The battle of Cedar Mountain
On the blazing hot afternoon of August 9, 1862 a few miles south of Culpeper, Virginia, Thomas “Stonewall” Jackson led his troops into battle against Nathaniel Banks’ corps of John Pope’s new Army of Virginia. Over 3,000 men were killed or wounded that afternoon and evening in the shadow of Cedar Mountain during the deadliest day in Culpeper’s history. Culpeper’s native son, Major General A. P. Hill, sealed the Confederate victory when his division re-formed Jackson’s crumbled line and led the charge that turned the tide of the battle.
For Hill and the other Culpeper men engaged, this was a personal battle to liberate their homes, friends, and family from the Union occupation. Today, local citizens are coming together to ensure that this battle and the valor displayed by both armies will never be forgotten.
Cedar Mountain Battlefield has a variety of year-round experiences available for visitors of all ages. Visitors may choose to do a self-guided tour by following interpretative signage to gain an understanding of how events unfolded on the site during the conflict on August 9, 1862. Guided tours are available for individuals or groups with prior notice.
Consider becoming a member of Friends of Cedar Mountain Battlefield. Your membership will help support our efforts to preserve the battlefield and highlight its place in local and Civil War history. One of the ways we do this is by hosting a living history event each August that commemorates the battle's anniversary. As part of that event, we recognize our members' ancestors who fought in the Battle of Cedar Mountain. In a moving ceremony, ancestors' names are read and a bell is rung to celebrate their lives.
The beauty of this historic property is well captured in this page's header image, taken by photographer Buddy Secor. The battlefield site is well preserved and hosts reenactments and living history events such as the yearly commemoration of the battle each August. Cedar Mountain Battlefield also serves as a haven for photographers, bird watchers, and others who appreciate nature and quiet spots for reflection.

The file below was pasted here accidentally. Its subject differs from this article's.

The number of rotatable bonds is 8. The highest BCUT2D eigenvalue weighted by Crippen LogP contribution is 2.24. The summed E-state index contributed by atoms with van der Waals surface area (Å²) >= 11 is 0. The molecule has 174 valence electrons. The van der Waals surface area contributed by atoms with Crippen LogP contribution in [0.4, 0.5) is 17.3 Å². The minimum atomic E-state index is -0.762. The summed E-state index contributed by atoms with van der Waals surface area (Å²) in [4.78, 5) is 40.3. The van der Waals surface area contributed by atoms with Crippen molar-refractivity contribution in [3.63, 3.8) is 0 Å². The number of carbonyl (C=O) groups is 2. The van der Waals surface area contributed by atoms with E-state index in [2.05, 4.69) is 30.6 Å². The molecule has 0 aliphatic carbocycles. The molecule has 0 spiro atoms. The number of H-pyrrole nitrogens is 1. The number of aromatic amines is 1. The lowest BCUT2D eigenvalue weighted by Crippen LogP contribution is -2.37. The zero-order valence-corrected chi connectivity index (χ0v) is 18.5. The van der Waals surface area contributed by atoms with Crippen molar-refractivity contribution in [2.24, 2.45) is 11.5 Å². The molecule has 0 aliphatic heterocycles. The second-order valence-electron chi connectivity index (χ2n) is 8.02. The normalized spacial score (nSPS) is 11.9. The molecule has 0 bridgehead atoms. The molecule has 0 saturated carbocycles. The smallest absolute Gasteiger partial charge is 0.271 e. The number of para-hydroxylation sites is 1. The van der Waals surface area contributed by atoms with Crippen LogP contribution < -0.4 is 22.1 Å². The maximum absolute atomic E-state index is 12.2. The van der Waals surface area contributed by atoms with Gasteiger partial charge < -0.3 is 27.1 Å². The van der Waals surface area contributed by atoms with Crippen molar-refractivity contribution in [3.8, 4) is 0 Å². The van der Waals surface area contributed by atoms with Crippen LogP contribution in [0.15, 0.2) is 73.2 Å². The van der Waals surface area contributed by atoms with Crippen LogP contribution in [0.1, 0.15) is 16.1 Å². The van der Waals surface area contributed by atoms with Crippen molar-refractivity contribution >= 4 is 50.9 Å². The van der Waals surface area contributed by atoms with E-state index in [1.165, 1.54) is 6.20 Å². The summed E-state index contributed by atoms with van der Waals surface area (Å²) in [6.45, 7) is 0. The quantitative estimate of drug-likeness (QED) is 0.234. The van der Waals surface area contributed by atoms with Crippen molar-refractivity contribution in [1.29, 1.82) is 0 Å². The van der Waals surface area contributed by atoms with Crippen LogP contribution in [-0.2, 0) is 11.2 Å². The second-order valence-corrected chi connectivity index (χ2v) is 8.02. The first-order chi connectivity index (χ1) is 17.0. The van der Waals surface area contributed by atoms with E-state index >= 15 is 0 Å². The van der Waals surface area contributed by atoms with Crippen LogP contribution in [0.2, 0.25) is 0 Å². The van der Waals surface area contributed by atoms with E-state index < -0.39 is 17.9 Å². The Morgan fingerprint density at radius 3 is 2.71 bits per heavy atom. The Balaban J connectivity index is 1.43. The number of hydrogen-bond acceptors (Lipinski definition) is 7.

In the news
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Published August 21, 2018 by the Culpeper Star Exponent. Read article on starexponent.com or below. Written by Allison Brophy Champion A recent study by the Washington,
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Article published August 2, 2018 in The Culpeper Times Written by Ashleigh Christopher The article may be read below or at insidenova.com Aug. 9 marks
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BSA troop 225 recently completed a fifth Eagle Scout project on Cedar Mountain Battlefield. Scout Zach Wright (center) coordinated the latest effort, alongside his
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Friends of Cedar Mountain Battlefield (FOCMB) welcomes requests for battlefield tours by individuals or groups seeking to learn more about the battle. FOCMB was delighted
What our visitors are saying about their experience
Our family visit to this battlefield was a fitting conclusion to our journey. We first visited the gravesite of my great-great grandfather at Culpeper National Cemetery. George M Cook of the 28 NY Infantry was mortally wounded at the Battle of Cedar Mt on Aug. 9, 1862. The cemetery and battlefield are preserved in a respectful manner that gave our family a great sense of belonging to this historic moment in our country’s story.David J. Sampson
Wonderfully preserved battlefield, the landscape permits a rare chance to see much of what the brave soldiers from both north and south saw. A perfect chance to walk in their footsteps. A must visit.Mike Scheibe
Loved the small tour size (5 people) ! This was one of the main reasons I chose a Museum Pleu Tour.Teresa Barrett